October 25, 2001
Hydroforming the parts in a vehicle structure can be of immense benefit on several counts, as a review of a recent project at the author's company can attest.
Vehicle structures have evolved over the years in response to demands for improved performance, safety, cost reduction, and changes in technology. In today's automotive environment, those first three factors often are concurrent requirements, while the last can provide the opportunity to get there.
Tube hydroforming is indeed a change in metal forming technology that can provide benefits in each of the other categories-or all three-compared to welded assemblies of stampings. It has been accepted relatively quickly because of these merits.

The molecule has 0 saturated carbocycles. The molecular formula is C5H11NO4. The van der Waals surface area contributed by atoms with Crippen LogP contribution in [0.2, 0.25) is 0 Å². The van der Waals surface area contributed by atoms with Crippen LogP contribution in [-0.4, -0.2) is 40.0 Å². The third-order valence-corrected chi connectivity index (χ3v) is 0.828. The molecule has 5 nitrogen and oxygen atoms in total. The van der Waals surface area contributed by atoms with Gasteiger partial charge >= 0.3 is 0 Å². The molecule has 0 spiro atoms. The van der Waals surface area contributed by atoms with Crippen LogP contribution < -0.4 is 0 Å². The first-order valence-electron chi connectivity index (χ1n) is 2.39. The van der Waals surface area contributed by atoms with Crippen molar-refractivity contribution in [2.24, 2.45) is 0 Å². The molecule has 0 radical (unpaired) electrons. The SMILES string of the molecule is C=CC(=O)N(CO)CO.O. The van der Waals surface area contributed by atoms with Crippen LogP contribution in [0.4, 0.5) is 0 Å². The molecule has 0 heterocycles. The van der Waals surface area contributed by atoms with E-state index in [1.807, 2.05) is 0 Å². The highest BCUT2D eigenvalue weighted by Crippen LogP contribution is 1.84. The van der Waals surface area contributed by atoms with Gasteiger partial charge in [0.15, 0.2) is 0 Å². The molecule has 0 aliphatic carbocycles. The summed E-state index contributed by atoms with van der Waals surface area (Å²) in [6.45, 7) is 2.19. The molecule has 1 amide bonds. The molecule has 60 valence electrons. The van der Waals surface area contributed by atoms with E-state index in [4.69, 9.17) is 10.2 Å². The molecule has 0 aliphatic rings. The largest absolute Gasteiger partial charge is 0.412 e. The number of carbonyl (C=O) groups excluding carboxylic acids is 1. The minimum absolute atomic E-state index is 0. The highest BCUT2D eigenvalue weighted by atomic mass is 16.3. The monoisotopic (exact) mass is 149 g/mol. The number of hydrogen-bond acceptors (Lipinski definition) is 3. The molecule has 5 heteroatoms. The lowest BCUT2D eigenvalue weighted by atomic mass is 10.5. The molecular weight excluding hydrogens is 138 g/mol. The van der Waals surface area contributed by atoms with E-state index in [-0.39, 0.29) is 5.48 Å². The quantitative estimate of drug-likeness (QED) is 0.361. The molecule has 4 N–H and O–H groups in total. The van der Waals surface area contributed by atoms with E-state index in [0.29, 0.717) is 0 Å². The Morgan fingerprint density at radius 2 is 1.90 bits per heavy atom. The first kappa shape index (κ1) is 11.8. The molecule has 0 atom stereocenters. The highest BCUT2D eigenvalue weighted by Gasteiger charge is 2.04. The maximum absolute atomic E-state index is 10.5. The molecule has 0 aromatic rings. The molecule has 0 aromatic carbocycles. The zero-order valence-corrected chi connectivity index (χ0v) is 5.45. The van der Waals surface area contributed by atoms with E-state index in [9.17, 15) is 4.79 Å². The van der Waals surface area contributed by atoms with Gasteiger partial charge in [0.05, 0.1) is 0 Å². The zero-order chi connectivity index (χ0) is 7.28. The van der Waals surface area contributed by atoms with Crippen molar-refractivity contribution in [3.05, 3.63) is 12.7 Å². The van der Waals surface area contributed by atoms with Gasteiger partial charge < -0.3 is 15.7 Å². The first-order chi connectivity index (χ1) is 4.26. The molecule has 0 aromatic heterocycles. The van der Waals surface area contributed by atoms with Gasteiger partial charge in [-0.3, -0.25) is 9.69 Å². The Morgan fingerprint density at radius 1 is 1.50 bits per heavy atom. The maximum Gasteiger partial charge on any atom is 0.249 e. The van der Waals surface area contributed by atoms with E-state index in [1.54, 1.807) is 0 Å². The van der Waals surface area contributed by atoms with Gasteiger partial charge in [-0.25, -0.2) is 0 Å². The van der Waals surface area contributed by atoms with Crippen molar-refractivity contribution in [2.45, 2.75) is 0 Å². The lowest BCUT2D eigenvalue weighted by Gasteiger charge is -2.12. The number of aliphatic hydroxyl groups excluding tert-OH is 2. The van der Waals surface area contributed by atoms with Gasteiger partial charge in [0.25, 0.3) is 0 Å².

Hydroforming seems to be preferred for a number of applications, such as radiator enclosures, engine cradles, instrument panel beams, and frame rails. Engineers continue to explore other applications to see where additional advantages may lie. Capitalizing on these may require re-evaluating the function of the structure rather than merely replacing tubelike welded assemblies with hydroformed tubes.
An example of such a new application is the 2002 Dodge Ram® front-end structural module (FESM). This assembly incorporates the radiator enclosure (which had been hydroformed from 1994 to 2001), but additionally extends rearward to the firewall. Thus it supports the fenders, hood, and other engine compartment components.